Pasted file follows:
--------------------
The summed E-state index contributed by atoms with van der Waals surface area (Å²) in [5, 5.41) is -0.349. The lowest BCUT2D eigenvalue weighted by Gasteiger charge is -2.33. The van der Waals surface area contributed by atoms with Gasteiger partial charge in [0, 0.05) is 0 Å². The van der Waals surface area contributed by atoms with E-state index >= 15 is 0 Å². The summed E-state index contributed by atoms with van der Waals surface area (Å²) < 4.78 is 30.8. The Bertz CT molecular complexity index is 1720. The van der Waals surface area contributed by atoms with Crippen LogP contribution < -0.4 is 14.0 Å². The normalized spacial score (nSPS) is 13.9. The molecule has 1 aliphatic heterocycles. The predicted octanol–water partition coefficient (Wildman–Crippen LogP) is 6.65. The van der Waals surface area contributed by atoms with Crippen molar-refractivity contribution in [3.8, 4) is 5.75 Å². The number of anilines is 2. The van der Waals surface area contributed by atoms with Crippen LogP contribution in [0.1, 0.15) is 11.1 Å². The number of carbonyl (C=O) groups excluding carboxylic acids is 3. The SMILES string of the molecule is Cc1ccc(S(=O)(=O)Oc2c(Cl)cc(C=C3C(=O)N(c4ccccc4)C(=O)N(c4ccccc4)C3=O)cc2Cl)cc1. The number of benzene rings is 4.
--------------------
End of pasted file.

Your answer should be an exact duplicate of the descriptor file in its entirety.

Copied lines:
The summed E-state index contributed by atoms with van der Waals surface area (Å²) in [5, 5.41) is -0.349. The lowest BCUT2D eigenvalue weighted by Gasteiger charge is -2.33. The van der Waals surface area contributed by atoms with Gasteiger partial charge in [0, 0.05) is 0 Å². The van der Waals surface area contributed by atoms with E-state index >= 15 is 0 Å². The summed E-state index contributed by atoms with van der Waals surface area (Å²) < 4.78 is 30.8. The Bertz CT molecular complexity index is 1720. The van der Waals surface area contributed by atoms with Crippen LogP contribution < -0.4 is 14.0 Å². The normalized spacial score (nSPS) is 13.9. The molecule has 1 aliphatic heterocycles. The predicted octanol–water partition coefficient (Wildman–Crippen LogP) is 6.65. The van der Waals surface area contributed by atoms with Crippen molar-refractivity contribution in [3.8, 4) is 5.75 Å². The number of anilines is 2. The van der Waals surface area contributed by atoms with Crippen LogP contribution in [0.1, 0.15) is 11.1 Å². The number of carbonyl (C=O) groups excluding carboxylic acids is 3. The SMILES string of the molecule is Cc1ccc(S(=O)(=O)Oc2c(Cl)cc(C=C3C(=O)N(c4ccccc4)C(=O)N(c4ccccc4)C3=O)cc2Cl)cc1. The number of benzene rings is 4.